You might be an archivist if…

While scouring the Internet for an answer to my burning question:

Why do some people pronounce it ar-CHI-vist, and others AR-chi-vist? (I still don’t know. If you’re a phonologist and you’re reading this, send help!)

I came across a blog post from 2010 entitled, “The Increasingly Common Use of ‘archive’ as a Verb.” In the post, the author, Kate Theimer, expresses her shock at the use of ‘archive’ in sentences such as, “I am going to archive this document tomorrow.” Theimer suggests that using ‘archive’ as a verb isn’t something archivists themselves are likely to do, and signifies that the speaker doesn’t understand what archivists do.

There is a shocking lack of archive gifs on the Internet, so I chose a dust gif as a not-so-subtle nod to Carolyn Steedman.

Admittedly, I do not use ‘archiving’ as a verb, though I use it as a gerund pretty often. (Example: Archiving is a complex process.) I suspect what Theimer considers a ‘lay’ usage is meant to express something like, “placing items in long-term storage for retrieval later.” “Archive” becomes a term for a safe place to store things from the past or present which we see as important for the future. This understanding of archiving focuses on product rather than process.

For archivists, things are murkier. Archiving might include accessioning, appraising, deaccessioning, describing, re-describing, cataloguing, foldering, or curating. Much like cooking, archiving from the archivist’s perspective is a complex process which involves many steps – some which overlap, some which bleed into other processes. Cooking leads to eating, archiving leads to researching. Is cleaning part of cooking? It is hard to know where the stream of processes becomes something else entirely.

But you don’t have to do things the way a chef does things for your actions to count as ‘cooking,’ even though chefs are generally recognized as authorities on cooking. Theimer’s blog sets up a dichotomous world in which there are archivists – who do not use archive as a verb – and non-archivists who do. But do non-archivists exist?

A few years ago, I joked with a photographer friend (who has worked in photography for many years) that nowadays, “Everyone is a photographer.” Surprisingly, they replied that they believe everyone is a photographer, that the ubiquity of digital photography and the bloom of self-declared photographers isn’t of detriment to anyone and need not be condemned. This friend continued, “Just like everyone is an archivist.” In essence: there’s enough room in the world for all of us to take photographs, to store things for future knowledge (to archive), and to identify ourselves through those actions.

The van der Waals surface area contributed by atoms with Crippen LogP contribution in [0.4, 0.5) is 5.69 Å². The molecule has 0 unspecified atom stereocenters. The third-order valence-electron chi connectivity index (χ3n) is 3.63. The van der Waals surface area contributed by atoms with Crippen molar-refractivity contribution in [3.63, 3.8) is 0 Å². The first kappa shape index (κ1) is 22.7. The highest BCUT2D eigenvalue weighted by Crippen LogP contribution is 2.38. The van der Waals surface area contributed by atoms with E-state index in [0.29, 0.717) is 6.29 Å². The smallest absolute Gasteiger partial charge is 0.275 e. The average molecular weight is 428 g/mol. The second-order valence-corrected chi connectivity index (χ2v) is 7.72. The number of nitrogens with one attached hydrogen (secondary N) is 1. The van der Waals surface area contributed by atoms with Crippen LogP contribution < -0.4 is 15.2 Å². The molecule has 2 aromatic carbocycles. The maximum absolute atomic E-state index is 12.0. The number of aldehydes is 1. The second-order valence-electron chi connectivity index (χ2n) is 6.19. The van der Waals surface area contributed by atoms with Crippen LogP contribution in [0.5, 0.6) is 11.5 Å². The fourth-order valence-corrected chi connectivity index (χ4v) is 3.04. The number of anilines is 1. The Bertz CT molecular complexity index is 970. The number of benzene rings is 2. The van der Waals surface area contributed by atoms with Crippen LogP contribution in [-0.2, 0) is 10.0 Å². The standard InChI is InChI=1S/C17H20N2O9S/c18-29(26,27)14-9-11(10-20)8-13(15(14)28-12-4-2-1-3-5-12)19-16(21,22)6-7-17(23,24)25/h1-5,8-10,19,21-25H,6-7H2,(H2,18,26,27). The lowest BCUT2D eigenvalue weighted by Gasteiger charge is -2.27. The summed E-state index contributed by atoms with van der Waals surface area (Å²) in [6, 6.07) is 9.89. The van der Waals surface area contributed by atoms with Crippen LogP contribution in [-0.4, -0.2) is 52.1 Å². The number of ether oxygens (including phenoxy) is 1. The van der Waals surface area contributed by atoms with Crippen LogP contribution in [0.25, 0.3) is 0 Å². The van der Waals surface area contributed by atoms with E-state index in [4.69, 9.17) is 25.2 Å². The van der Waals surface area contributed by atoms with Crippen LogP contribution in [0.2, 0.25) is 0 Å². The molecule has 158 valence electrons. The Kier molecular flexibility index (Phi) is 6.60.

I’ve been looking for an opportunity to use this gif.

In contrast to professional territoriality, it is refreshing to think of ourselves as individuals who are practiced at a style of archiving and who have learned from past mistakes and successes, but who do not own the archive or its processes. That which compels us to place things in ‘an archive,’ if we believe Jacques Derrida, is deep rooted and not unique to archivists.

On one hand, I sympathize with Theimer that those who do not work within institutional archives tend to overlook the labor involved in creating and maintaining the institution. This is a claim made by Michelle Caswell and others. For Theimer, ‘archive’ as a verb signals a de-professionalization or an oversimplification. But by thinking of other collections as kinds of archives, as siblings rather than neighbors, I am not convinced we in the institutional archives will lose out. Instead, I think it will push us to expand our theory and practice beyond the legacy of Jenkinson and Schellenberg, to ask about other conglomerations of things: fossils in the ground, tools in a toolbox, a teen’s digital photos stored on the iCloud. We might also ask why, after a good century or so of professional archiving, our methods remain so opaque to others. Through this, archival theory and practice can emerge as useful ways of looking at and engaging with meaningful groupings meant to endure through time.

In a lecture at Concordia University, Dr. KimTall Bear offers that, “I cannot have faith in scarcity. I have tried. It cut me from the circle.” Though Dr. TallBear’s concern is the politics of sex and not the archive, I think the quote still offers a powerful challenge to archivists: How can we archive without scarcity? How can we open up our terms, titles, and rules to allow everyone to be an archivist?

Reference Rookie

Last week, as I keep working on processing the Pachuco Oral History Collection, I got the chance to help with a reference request that came from a researcher via our online reference system, LibAnswers. The researcher was looking for a particular letter related to border security.  I love working on reference requests because I have the opportunity to look through our collections and become just a little bit more familiar with them. Plus, it’s like a professional scavenger hunt. 


When I received the request, one of our staff had already tried looking in two different sets of locations that the researcher gave us. Given what I was looking for, and given the other spots that had already been checked, by looking through the finding aid using a variety of keywords, I made a new set of places in this collection to look.